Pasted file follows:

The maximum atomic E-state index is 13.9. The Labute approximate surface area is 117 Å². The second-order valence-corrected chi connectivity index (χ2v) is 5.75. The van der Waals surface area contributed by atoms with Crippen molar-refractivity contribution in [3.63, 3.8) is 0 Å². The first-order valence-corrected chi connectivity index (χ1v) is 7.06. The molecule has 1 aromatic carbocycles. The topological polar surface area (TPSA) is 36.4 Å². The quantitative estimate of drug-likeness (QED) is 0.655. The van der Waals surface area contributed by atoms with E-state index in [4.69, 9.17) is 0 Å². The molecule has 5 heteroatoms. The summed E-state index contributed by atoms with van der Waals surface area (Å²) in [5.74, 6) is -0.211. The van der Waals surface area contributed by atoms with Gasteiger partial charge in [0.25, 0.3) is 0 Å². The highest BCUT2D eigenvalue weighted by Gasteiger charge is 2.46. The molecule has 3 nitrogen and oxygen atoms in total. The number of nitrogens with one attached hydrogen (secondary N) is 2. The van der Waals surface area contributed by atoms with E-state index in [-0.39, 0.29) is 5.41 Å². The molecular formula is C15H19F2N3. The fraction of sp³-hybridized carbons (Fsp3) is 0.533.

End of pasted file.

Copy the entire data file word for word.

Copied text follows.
The maximum atomic E-state index is 13.9. The Labute approximate surface area is 117 Å². The second-order valence-corrected chi connectivity index (χ2v) is 5.75. The van der Waals surface area contributed by atoms with Crippen molar-refractivity contribution in [3.63, 3.8) is 0 Å². The first-order valence-corrected chi connectivity index (χ1v) is 7.06. The molecule has 1 aromatic carbocycles. The topological polar surface area (TPSA) is 36.4 Å². The quantitative estimate of drug-likeness (QED) is 0.655. The van der Waals surface area contributed by atoms with E-state index in [4.69, 9.17) is 0 Å². The molecule has 5 heteroatoms. The summed E-state index contributed by atoms with van der Waals surface area (Å²) in [5.74, 6) is -0.211. The van der Waals surface area contributed by atoms with Gasteiger partial charge in [0.25, 0.3) is 0 Å². The highest BCUT2D eigenvalue weighted by Gasteiger charge is 2.46. The molecule has 3 nitrogen and oxygen atoms in total. The number of nitrogens with one attached hydrogen (secondary N) is 2. The van der Waals surface area contributed by atoms with E-state index in [-0.39, 0.29) is 5.41 Å². The molecular formula is C15H19F2N3. The fraction of sp³-hybridized carbons (Fsp3) is 0.533.